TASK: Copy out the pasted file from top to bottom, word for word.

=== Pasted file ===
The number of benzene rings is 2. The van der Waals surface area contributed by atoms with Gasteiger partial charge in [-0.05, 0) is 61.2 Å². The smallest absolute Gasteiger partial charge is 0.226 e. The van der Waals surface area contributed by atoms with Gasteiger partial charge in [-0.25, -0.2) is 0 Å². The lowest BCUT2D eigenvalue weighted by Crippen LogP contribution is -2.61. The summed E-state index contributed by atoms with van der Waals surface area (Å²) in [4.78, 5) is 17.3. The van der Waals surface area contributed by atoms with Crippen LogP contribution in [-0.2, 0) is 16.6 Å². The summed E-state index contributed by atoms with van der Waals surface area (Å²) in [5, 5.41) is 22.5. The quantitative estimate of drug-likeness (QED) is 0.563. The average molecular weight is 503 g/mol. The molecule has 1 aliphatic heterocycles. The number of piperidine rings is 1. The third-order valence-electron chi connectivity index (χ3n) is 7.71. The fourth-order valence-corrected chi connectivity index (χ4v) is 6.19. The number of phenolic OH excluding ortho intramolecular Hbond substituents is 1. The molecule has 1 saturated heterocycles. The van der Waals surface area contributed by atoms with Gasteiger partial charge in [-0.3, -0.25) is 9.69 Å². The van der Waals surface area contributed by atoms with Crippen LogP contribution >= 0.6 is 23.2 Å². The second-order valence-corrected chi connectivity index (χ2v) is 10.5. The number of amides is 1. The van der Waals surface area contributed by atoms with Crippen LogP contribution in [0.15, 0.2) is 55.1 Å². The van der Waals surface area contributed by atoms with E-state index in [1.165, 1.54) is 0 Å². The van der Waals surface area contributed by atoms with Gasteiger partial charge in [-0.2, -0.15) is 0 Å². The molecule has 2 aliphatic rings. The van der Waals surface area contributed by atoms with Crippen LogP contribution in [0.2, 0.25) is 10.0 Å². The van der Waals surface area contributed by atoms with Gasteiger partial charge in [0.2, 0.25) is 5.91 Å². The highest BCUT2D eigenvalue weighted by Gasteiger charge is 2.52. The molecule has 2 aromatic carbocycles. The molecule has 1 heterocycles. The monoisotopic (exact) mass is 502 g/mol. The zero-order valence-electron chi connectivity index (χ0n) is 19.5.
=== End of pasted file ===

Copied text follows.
The number of benzene rings is 2. The van der Waals surface area contributed by atoms with Gasteiger partial charge in [-0.05, 0) is 61.2 Å². The smallest absolute Gasteiger partial charge is 0.226 e. The van der Waals surface area contributed by atoms with Gasteiger partial charge in [-0.25, -0.2) is 0 Å². The lowest BCUT2D eigenvalue weighted by Crippen LogP contribution is -2.61. The summed E-state index contributed by atoms with van der Waals surface area (Å²) in [4.78, 5) is 17.3. The van der Waals surface area contributed by atoms with Crippen LogP contribution in [-0.2, 0) is 16.6 Å². The summed E-state index contributed by atoms with van der Waals surface area (Å²) in [5, 5.41) is 22.5. The quantitative estimate of drug-likeness (QED) is 0.563. The average molecular weight is 503 g/mol. The molecule has 1 aliphatic heterocycles. The number of piperidine rings is 1. The third-order valence-electron chi connectivity index (χ3n) is 7.71. The fourth-order valence-corrected chi connectivity index (χ4v) is 6.19. The number of phenolic OH excluding ortho intramolecular Hbond substituents is 1. The molecule has 1 saturated heterocycles. The van der Waals surface area contributed by atoms with Gasteiger partial charge in [-0.3, -0.25) is 9.69 Å². The van der Waals surface area contributed by atoms with Crippen LogP contribution >= 0.6 is 23.2 Å². The second-order valence-corrected chi connectivity index (χ2v) is 10.5. The number of amides is 1. The van der Waals surface area contributed by atoms with Crippen LogP contribution in [0.15, 0.2) is 55.1 Å². The van der Waals surface area contributed by atoms with E-state index in [1.165, 1.54) is 0 Å². The van der Waals surface area contributed by atoms with Gasteiger partial charge in [-0.2, -0.15) is 0 Å². The molecule has 2 aliphatic rings. The van der Waals surface area contributed by atoms with Crippen LogP contribution in [0.2, 0.25) is 10.0 Å². The van der Waals surface area contributed by atoms with Gasteiger partial charge in [0.2, 0.25) is 5.91 Å². The highest BCUT2D eigenvalue weighted by Gasteiger charge is 2.52. The molecule has 2 aromatic carbocycles. The molecule has 1 heterocycles. The monoisotopic (exact) mass is 502 g/mol. The zero-order valence-electron chi connectivity index (χ0n) is 19.5.